To most of us, “Barracuda” brings to mind a fish – or the song by Heart. (By the way, I looked up the lyrics to that song in the hope that I could find a good quote to use as my lead. I realize now that I have never understood that song and never will. It just sounds cool.)
Anyway, to a synchronized swimming participant, “Barracuda” is the name of a “figure” – a particular position for which you can be judged during competition.
When I first heard that my daughter would be learning “Figures” in synchro, I was impressed that mathematics would be included in her twice weekly practices. And a little hopeful that this meant I would not have to be the one who would have to teach her how to balance a checkbook.
Alas, “Figures” in synchronized swimming have a vastly different meaning. They are also much more difficult than checkbook balancing – although I imagine some sort of balancing comes in handy for this event.
In Figures events, there are 4 judging groups situated around the pool. The participants all wear black swimsuits and white caps. Split into 4 groups by a random draw order, the girls are all assigned numbers. When told, they enter the pool individually, swim in front of the judging station, and perform the figure that is called out. Then the judges hold up scores, which are called out and written down. The swimmer then moves on to the next judging station, continuing until she has performed 4 different figures.
This all sounds very straightforward. But I have never attended a meet in which mass chaos did not erupt during Figures. And last weekend lived up to my expectations.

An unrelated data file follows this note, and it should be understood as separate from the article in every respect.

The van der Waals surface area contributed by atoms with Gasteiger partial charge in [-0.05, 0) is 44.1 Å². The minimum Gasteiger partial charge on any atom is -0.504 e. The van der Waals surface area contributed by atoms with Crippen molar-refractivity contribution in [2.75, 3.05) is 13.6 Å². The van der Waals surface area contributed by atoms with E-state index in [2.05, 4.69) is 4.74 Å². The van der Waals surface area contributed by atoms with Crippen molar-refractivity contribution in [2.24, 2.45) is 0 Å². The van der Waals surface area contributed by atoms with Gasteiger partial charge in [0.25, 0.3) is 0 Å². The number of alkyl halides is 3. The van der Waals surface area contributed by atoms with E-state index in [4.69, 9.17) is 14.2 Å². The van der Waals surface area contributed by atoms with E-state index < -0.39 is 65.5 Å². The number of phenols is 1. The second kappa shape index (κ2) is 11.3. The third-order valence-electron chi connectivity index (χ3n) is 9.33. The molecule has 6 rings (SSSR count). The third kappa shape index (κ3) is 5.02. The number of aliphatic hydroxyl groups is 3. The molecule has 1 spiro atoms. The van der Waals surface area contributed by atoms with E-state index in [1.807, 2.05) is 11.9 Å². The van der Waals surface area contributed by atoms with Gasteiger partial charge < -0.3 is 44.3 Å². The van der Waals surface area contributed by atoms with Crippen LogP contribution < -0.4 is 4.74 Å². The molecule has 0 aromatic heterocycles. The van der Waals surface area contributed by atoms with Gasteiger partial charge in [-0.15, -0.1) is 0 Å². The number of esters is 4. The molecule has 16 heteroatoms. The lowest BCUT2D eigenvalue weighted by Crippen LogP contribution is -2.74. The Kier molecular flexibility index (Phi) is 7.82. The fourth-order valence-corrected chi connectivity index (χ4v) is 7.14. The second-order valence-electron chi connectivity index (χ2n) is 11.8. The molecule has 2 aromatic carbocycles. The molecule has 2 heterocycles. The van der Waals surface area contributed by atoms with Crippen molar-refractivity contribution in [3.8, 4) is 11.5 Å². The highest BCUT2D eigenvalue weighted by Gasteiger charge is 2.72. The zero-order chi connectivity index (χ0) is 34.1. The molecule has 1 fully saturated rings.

Say, for example, that your daughter is number 31, and she is the first person at Judging Station #3. When she is finished at #3, the next logical step would be to move to Judging Station #4, then #1, and lastly #2.
This was what Dimples started to do, as directed by one of the Adults in Charge. The rest of the Judging Station #3 group lined up behind her at #4 while they waited for the group that had begun at #4 to finish.
But when Dimples got in the water, finally, at #4, and they called a number, it was not her number. And when she told them her number, they told her that she was in the wrong place.
After discussion amongst 3 different Adults in Charge, Dimples’ entire group, like a line of ducklings, was walked over to the other side of the pool to a different judging station. With different Adults in Charge who did not agree with this change in rotation. After more discussion, the line waddled back to station #4. Where they were told in no uncertain terms to go back.
Keep in mind that all of the scorers have papers for every participant, by number, so wherever they landed they were eventually going to be scored anyway.
Also, keep in mind that the girls are wet and cold out of the water, and probably a bit rattled after being given conflicting directions from a variety of adults within the span of 10 minutes.
Finally, Dimples’ group was shuffled to a completely different judging station, where they continued their Figures competition.
Later, when Dimples saw the Figures results, she was devastated that she was not in the top 3. And much later, when the hosting team realized they forgot to include their own team members in the results, my poor daughter’s rank fell even more.
I sat in the stands wondering: A.) why does this happen at every meet?, 2.) how hard is it to put numbers on the judging stands and tell the swimmers to go to a certain number?, III.) you would think in a sport with this many rules, they would have a
rule International Law about going clockwise or counter-clockwise EVERY time to avoid this confusion,
and 4.) If I was a barracuda, I would totally rip those judges to pieces.
Witnessing this inescapable disarray at every meet is even more stressful than balancing my checkbook, and that’s saying a lot…